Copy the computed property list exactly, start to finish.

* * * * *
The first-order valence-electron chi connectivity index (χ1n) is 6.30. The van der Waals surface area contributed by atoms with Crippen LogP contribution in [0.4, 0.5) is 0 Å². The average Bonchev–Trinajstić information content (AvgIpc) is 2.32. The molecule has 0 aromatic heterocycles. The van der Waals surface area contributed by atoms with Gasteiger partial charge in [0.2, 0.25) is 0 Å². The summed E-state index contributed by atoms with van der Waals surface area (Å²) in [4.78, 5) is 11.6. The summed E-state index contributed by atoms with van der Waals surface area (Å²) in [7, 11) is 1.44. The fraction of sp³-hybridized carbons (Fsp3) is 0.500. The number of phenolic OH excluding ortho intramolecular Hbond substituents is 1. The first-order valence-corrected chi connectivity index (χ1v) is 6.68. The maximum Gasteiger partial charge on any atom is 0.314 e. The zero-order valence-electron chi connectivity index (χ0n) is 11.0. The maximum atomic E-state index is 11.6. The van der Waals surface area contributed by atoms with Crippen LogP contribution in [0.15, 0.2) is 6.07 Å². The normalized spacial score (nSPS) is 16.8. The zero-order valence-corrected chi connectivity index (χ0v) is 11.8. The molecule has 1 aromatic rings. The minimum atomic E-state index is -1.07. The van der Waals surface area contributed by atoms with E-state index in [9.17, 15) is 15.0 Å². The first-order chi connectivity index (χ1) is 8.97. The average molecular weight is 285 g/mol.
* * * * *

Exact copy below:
The first-order valence-electron chi connectivity index (χ1n) is 6.30. The van der Waals surface area contributed by atoms with Crippen LogP contribution in [0.4, 0.5) is 0 Å². The average Bonchev–Trinajstić information content (AvgIpc) is 2.32. The molecule has 0 aromatic heterocycles. The van der Waals surface area contributed by atoms with Gasteiger partial charge in [0.2, 0.25) is 0 Å². The summed E-state index contributed by atoms with van der Waals surface area (Å²) in [4.78, 5) is 11.6. The summed E-state index contributed by atoms with van der Waals surface area (Å²) in [7, 11) is 1.44. The fraction of sp³-hybridized carbons (Fsp3) is 0.500. The number of phenolic OH excluding ortho intramolecular Hbond substituents is 1. The first-order valence-corrected chi connectivity index (χ1v) is 6.68. The maximum Gasteiger partial charge on any atom is 0.314 e. The zero-order valence-electron chi connectivity index (χ0n) is 11.0. The maximum atomic E-state index is 11.6. The van der Waals surface area contributed by atoms with Crippen LogP contribution in [0.15, 0.2) is 6.07 Å². The normalized spacial score (nSPS) is 16.8. The zero-order valence-corrected chi connectivity index (χ0v) is 11.8. The molecule has 1 aromatic rings. The minimum atomic E-state index is -1.07. The van der Waals surface area contributed by atoms with E-state index in [9.17, 15) is 15.0 Å². The first-order chi connectivity index (χ1) is 8.97. The average molecular weight is 285 g/mol.